"The big teams in the league and in Europe are very strong in the forwards so if you lose a starting tight-head the back-up is as good," Smith said. "That requires a sizeable investment. The smaller squads, or those on smaller budgets, have good starting XVs but the one place you can't fudge quality is in the tight-five.

"You pay for what you get there. That quality is a valuable commodity. Whether it's the French league or ours, there is a mad scramble for quality tight-five players and sometimes you get lucky and produce your own.

"There are things you can control, things like talent spotting. We're happy with the tight-heads we have in our squad this season. Halani Aulika is back from the big injury he suffered last season so he will be like a new recruit and Geoff Cross did well against South Africa for Scotland and we also have Leo Halavatu and Jamie Hagan so we're happy there. We've also reinforced the rest of the tight-five bringing in guys like Tom Court, Dan Leo and Sean Cox. We've invested strongly there."

London Irish's Brian Smith alongside the Premiership trophy, Premiership Rugby 2014-15 fixtures announcement, BT Tower, July 4, 2014
Brian Smith stands alongside the Premiership trophy © Getty Images
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Away from that he also has the unenviable task of replacing both Yarde and James O'Connor, who joined the team on a short-term deal last season. Smith is hopeful of bringing in another such O'Connor-esque signing for the 2014-15 campaign but he is happy with his options on the wing.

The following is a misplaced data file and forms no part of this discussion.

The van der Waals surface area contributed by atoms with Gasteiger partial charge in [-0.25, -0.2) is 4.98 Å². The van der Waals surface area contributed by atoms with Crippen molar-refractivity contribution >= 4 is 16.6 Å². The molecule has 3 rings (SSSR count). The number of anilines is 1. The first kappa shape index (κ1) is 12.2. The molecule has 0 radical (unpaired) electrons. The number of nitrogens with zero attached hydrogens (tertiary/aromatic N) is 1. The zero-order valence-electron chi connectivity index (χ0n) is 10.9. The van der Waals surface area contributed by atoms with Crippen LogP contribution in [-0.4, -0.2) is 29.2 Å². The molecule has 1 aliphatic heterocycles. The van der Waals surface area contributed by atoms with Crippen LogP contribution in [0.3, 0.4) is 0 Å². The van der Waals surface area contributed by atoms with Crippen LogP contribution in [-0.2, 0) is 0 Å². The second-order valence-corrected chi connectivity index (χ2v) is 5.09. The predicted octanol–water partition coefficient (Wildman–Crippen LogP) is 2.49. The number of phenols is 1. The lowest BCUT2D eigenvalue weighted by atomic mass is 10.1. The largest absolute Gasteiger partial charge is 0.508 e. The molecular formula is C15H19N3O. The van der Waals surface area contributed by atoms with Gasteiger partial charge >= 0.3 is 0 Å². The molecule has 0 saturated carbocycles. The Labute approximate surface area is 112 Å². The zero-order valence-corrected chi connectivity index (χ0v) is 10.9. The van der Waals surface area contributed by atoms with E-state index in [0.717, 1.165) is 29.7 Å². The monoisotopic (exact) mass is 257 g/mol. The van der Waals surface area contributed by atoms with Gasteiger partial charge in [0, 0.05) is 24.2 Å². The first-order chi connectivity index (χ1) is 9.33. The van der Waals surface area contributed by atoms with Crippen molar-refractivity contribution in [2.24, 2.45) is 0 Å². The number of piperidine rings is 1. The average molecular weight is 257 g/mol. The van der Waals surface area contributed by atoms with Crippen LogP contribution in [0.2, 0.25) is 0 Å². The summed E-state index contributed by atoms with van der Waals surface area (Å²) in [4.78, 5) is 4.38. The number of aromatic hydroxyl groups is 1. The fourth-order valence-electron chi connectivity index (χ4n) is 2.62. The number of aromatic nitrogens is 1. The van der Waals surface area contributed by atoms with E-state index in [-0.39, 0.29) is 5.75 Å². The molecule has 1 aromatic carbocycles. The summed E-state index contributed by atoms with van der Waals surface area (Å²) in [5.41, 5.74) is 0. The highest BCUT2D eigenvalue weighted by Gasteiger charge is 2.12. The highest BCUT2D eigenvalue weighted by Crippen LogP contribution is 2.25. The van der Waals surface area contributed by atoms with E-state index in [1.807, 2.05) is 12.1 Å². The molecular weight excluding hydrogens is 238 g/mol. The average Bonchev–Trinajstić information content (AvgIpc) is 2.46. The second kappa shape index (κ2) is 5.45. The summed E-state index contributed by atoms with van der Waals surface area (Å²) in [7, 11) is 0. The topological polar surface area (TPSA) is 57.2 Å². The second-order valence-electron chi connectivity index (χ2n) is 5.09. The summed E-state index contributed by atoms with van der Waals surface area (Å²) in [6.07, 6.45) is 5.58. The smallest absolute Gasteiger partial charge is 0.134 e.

"We're really happy with what we've done in the back three. James Short is doing well in training and we signed Alex Lewington and Andy Fenby and we've also produced a great young kid Tom Fowlie. So how do you replace James O'Connor? Well you probably don't but someone else will step forward. Tom Homer missed much of last season so he's like a new signing and we're happy with the balance there."

Rugby as a sport has plenty of Sliding Doors moments. For London Irish theirs probably came in the 2008-09 season when they fell 10-9 to Leicester in the final of the Premiership. Homer was on the bench that day as a newly-turned 19-year-old and since then, he has seen the club fail to finish above sixth in the Premiership.

That' run of mediocrity is what Smith is charged with changing over the coming couple of years.They no longer want to be in a position where their players believe a move elsewhere in the Premiership is a case of the grass being greener and that's why all the off-field work is so important. They are likely to really the see the benefits of that in two or three years time but for Smith the immediate focus is Harlequins on September 6 and the following 21 matches.

"For this season, well it's a bit like a doughnut really. To be able to win something at the end, you have to be able to play, to get a good start you've got to play in the good conditions but in the depth of winter you have to grind it out. That's the exciting thing about this season, you have got to have an all-court game.

"We look at each competition and internally we'll be making our goals for each but every team wants to be at the top table in Europe. Call that top six or top seven, that's where you want to be and we are no different than any other club in that regard.

"If we get the basics right and get a good set piece platform with a rock solid defence then we give ourselves a chance to climb up the log. I think in a couple of seasons London Irish can be a genuine force and contenders for the Premiership."

© ESPN Sports Media Ltd
Tom Hamilton is the Associate Editor of ESPNscrum.